10. 4 out of 5

    Maggie Walsh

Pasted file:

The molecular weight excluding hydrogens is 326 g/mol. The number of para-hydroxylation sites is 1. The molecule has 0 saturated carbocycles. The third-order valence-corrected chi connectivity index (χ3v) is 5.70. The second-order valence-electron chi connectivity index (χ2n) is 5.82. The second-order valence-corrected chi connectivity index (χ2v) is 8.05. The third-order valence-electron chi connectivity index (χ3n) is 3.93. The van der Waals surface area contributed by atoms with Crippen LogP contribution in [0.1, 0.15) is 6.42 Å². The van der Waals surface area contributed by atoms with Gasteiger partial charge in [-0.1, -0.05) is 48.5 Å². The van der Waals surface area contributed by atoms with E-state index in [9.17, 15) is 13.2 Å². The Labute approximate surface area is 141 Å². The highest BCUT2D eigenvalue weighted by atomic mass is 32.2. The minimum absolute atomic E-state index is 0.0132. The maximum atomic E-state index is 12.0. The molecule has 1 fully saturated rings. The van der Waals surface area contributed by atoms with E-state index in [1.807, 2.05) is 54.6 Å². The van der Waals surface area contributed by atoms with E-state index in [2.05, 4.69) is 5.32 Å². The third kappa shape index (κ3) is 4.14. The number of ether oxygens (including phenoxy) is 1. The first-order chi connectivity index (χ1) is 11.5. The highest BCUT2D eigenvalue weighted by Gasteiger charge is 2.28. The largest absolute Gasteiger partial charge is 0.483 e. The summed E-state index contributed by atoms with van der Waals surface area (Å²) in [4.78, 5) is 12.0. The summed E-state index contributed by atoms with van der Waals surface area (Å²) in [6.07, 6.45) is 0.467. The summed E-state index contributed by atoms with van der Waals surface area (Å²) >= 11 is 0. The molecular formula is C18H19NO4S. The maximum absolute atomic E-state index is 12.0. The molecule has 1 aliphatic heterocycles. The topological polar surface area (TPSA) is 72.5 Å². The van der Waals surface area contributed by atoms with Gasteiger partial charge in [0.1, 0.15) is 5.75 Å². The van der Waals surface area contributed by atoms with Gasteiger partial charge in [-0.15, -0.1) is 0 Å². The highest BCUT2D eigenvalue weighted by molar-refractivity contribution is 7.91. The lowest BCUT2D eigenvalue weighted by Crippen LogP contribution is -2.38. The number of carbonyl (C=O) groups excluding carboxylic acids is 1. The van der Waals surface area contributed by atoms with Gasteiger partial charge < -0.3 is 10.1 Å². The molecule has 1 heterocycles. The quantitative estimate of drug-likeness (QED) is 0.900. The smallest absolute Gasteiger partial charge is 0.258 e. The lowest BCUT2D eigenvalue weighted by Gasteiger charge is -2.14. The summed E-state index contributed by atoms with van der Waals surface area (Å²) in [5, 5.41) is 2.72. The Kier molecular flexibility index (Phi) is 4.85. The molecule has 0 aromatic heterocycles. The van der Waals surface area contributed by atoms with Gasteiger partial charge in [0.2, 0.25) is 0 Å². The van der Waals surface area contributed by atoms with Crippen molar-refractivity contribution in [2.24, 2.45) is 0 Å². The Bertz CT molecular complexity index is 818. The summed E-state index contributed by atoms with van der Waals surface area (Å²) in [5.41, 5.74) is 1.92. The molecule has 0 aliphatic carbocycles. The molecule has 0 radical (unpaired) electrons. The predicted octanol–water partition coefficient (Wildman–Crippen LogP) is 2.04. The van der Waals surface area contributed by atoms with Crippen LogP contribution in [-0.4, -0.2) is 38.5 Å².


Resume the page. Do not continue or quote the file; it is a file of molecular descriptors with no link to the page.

I wasn't really sure what to make of this book. Ellen is on a journey back to the Catholic church and much of this book is about her trying to find a way to accommodate her liberal social views with a church that - in her words - is misogynistic and homophobic. In the end, she finds a way to park her reservations and proclaims herself Catholic. This isn't a bad book, its well written and provides an interesting social commentary of a changing Ireland. The problem is that I'm not sure its fair, El I wasn't really sure what to make of this book. Ellen is on a journey back to the Catholic church and much of this book is about her trying to find a way to accommodate her liberal social views with a church that - in her words - is misogynistic and homophobic. In the end, she finds a way to park her reservations and proclaims herself Catholic. This isn't a bad book, its well written and provides an interesting social commentary of a changing Ireland. The problem is that I'm not sure its fair, Ellen does mention in passing things like sex abuse, mother and baby homes etc but seems to be able to gloss over these because, you know, the church is great. I get that Ellen is probably lucky enough to have grown up in a faith that didn't cause her harm. She wasn't a victim of the church so she can see the good in it but I feel she dismisses things too easily and at the expense of those who were not so fortunate. Some of her comments are quite mind bending such as her belief that a Catholic wedding is a bigger vow than secular ones or how she believes the goodness of people during the Covid-19 epidemic is partly because of Catholic values. Well, this atheist would beg to differ. As I say its not a bad book and I did enjoy it and I'm glad Ellen has found her faith and is happy. I agree with her on a lot of what she says in here, I just found some of the mental gymnastics to rationalise her return to the church a bit ridiculous. We all know that the church has some great people in it, she doesn't need to paper over the horrors though. In the end I wasn't sure who Ellen was trying to convince, the reader or herself.